I have had many gurus in my life.
‘Guru’ is a Sanskrit term for ‘mentor, guide, expert, or master’.
One of these gurus was a beggar in Seattle by the name of Wakira, and I had a man-crush on him, meaning I didn’t want to fuck him.
I wanted to be him.
Wakira was handsome but that wasn’t the only trait he was blessed with by providence.
He was also fearless.
He was so fearless he embraced homelessness — he slept either in abandoned buildings or even on heating vents on the University of Washington college campus, in the middle of winter, sometimes in snowing weather conditions.
Another thing about Wakira was that the women loved him.
He would have women he didn’t know simply walk up to him and ask him for sex, despite the fact that he hadn’t showered in days or weeks and he was wearing what amounted to dirty rags.
This was one of my earliest gurus.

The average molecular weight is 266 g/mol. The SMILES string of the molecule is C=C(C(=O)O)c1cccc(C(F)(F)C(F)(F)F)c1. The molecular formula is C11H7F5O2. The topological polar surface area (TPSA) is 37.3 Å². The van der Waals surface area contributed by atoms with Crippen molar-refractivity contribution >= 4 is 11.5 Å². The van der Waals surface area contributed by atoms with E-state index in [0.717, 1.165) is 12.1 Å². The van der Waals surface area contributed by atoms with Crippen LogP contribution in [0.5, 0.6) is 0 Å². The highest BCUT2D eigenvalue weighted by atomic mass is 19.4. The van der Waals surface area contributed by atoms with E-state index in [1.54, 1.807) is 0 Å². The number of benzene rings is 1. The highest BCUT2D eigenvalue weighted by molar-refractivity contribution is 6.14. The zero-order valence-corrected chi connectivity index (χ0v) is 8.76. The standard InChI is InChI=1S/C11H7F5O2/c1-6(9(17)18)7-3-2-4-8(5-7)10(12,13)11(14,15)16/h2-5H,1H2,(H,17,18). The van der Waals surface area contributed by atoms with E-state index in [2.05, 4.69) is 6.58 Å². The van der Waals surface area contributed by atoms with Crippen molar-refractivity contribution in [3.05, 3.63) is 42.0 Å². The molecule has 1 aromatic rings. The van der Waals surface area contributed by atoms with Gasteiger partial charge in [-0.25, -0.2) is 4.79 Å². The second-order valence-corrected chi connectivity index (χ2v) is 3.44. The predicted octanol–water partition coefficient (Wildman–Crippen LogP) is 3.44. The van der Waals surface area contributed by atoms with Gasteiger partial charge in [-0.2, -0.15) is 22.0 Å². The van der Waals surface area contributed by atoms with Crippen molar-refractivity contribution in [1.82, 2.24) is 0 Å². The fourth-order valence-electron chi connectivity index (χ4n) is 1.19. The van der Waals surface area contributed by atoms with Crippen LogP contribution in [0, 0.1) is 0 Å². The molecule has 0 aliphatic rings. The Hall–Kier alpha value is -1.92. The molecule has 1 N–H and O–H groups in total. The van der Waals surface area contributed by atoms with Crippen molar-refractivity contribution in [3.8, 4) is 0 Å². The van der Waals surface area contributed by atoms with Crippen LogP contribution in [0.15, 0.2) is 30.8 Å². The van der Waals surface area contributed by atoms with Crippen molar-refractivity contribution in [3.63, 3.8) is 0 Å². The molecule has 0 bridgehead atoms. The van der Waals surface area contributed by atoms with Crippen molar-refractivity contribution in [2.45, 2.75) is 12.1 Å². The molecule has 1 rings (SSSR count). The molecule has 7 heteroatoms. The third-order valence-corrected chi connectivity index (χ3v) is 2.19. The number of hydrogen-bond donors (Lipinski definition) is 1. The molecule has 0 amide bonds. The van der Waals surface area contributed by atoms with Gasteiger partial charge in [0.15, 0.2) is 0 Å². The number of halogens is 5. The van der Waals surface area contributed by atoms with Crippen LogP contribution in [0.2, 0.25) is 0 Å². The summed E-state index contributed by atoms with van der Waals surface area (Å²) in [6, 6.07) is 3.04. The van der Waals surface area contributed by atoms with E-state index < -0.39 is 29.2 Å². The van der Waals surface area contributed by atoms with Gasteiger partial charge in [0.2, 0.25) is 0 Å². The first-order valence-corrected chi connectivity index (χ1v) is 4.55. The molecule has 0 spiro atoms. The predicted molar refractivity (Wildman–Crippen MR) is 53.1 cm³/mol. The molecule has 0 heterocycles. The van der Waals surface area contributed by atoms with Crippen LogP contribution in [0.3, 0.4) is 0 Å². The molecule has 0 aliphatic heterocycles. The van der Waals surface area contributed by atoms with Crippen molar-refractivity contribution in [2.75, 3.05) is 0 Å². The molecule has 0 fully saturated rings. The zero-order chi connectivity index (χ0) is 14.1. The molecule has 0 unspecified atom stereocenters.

I would drink cheap malt liquor with Wakira, sitting with him trying to discern what the primordial source of his magic was.
Whatever it was and wherever it came from, he had it, and to this day I pray for his safety because the way he embraced danger and risk, I wouldn’t be surprised if he has not died an early death.
The old saying goes, ‘only the good die young’, though I like to hope some of the good can live long lives if they get lucky and play their cards right, without aggressing upon others and going with the flow.
Fearlessness is the greatest superpower of them all, methinks.
One day, maybe, I too can be a beggar without attachment to material stability, without fear of lack of shelter, embracing my fate wherever it leads me.
Such is a recipe for eternal life, if not in this life, then in the next.